The combination of practicality about 4 yo boys and advice regarding how to treat (potential) ADHD in a 4yo obviously wasn't what was required.
Please accept my heartfelt apologies for trying to help.
Jake & Tally ... it took our paediatrician all of an hour to dx my ds ... along with completed questionnaires from both school and ourselves. I'm still not sure it's the correct dx tbh and I do feel 'they' are quick to label to keep everyone happy, so be aware 'Tally*
I haven't read anyone else's post but my DS who was 5 last week sounds identical to your son right down to the incredibly loving, puppy like behaviour, I love you with all my heart mummy! I have a DS aged nearly 3 and the difference between them is striking in terms of DS1 ability to attend. He can't follow instructions (his understanding of language was assessed as in the top 10% for his age group) he does not really respond to punishment, will do it then carry on as if he forgot straight after! He finds it hard to organise himself eg find shoes or cost when going out. We have had him assessed by a private child psychiatrist as I was rally worried and a year of NHS appointments got us no where. This guy said my son shows characteristics of an attention deficit disorder but is too young for formal diagnosis. I have bought a fab boom and just try and help him anyway I can (and keep my patience, not easy!!!!). Pm me if you want to chat mOre. It's so hard as not much info out there.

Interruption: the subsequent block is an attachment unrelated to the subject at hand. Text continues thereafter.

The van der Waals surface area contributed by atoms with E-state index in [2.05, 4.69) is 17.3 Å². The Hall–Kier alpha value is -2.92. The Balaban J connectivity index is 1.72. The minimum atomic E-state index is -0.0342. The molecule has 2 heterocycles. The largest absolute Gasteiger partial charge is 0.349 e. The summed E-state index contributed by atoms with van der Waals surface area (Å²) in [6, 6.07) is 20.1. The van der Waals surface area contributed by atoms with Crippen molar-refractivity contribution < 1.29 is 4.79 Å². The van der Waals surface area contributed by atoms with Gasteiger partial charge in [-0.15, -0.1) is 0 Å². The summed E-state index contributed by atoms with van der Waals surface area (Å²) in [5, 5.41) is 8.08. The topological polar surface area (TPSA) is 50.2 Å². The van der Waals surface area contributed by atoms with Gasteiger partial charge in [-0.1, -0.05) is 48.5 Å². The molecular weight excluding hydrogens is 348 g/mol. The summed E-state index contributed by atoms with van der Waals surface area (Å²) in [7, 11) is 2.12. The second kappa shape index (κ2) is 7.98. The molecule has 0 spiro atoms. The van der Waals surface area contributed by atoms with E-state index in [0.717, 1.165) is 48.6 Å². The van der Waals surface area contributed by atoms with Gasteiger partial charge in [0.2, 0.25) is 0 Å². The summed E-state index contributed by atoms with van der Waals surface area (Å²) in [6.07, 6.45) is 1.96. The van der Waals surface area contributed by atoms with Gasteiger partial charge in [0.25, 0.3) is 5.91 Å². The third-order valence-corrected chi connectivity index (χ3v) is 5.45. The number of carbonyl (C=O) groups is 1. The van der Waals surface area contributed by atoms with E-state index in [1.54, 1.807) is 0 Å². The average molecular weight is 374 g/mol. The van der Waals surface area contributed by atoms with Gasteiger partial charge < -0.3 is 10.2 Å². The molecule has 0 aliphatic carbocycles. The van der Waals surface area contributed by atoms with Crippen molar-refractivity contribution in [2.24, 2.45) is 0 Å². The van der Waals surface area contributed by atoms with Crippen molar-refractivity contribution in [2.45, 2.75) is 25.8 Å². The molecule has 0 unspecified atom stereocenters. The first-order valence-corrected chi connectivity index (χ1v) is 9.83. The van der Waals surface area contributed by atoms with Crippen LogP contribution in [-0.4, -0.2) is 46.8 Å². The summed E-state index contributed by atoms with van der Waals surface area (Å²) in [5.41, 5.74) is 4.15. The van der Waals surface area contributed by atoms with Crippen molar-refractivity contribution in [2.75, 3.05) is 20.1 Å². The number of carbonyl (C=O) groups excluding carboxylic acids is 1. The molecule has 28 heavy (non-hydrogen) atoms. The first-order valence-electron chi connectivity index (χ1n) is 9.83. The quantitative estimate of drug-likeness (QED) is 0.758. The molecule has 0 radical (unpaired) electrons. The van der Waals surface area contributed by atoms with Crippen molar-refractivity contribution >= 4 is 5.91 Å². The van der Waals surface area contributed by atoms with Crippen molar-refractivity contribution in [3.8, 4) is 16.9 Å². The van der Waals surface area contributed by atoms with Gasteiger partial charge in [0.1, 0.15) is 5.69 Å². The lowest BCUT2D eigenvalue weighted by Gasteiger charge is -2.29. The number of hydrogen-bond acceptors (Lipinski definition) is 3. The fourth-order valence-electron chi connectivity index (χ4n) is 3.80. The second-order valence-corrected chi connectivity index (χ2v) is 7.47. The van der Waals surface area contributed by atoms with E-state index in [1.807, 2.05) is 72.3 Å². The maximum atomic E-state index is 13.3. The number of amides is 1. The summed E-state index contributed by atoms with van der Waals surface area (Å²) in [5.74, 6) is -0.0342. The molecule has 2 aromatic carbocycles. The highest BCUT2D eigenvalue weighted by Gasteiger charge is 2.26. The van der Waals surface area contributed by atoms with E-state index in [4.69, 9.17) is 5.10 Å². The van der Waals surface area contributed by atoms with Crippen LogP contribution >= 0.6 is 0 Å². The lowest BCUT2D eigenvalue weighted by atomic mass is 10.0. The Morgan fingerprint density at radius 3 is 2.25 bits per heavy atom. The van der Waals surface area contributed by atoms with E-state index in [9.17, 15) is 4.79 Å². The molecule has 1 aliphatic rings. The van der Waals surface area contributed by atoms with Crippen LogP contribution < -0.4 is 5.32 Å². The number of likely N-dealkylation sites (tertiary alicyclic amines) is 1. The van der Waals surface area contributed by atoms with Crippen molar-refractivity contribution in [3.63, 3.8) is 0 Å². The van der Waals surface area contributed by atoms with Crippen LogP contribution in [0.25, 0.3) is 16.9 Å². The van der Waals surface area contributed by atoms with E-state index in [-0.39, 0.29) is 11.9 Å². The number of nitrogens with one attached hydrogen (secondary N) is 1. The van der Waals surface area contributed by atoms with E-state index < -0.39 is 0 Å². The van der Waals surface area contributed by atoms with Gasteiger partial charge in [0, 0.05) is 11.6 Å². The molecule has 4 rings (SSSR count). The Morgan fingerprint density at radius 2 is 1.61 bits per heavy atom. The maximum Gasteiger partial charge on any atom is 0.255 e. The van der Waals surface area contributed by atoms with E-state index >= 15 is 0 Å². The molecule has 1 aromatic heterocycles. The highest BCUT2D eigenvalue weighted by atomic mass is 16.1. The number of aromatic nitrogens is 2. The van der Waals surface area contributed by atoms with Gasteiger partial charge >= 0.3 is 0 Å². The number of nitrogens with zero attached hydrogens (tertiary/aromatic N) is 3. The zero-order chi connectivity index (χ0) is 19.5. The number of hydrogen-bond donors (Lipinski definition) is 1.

Having just read others posts I was tearing my hair out last year because of preschool concerns with him zoning out, (my son is largely inattentive, some over activity but it's never been the main feature) and my own concerns. Everyone kept saying 'he's just a boy' but I have two very boisterous boys and the way my oldest son presents is markedly different. I just knew something was not quite right. He is so bright yet can't get dressed without the constant prompts, does not follow conversations or notice things unless you literally kneel in front of him, say his name, then get him to repeat back. This is a child who as I said, was assessed by an SLT to have understanding in top 10% for his age and has no hearing difficulties. I think ADHD can present in different ways. My son has always been able to sit and listen to a story or colour in or watch a whole DVD at 2.5 ( nothing to boast of!) but he is impulsive and can't attend if bored or finding it hard e.g reading he is constantly distracted by pictures in his book so does not read words unless I cover pictures. Although OP's son is only 4 I think it's valid to ask for advice. As a mum you just get a feeling about things. I'm personally glad I followed it up as even though he is not formally diagnosed and not medicated, I feel I understand him better and get less frustrated/ worried.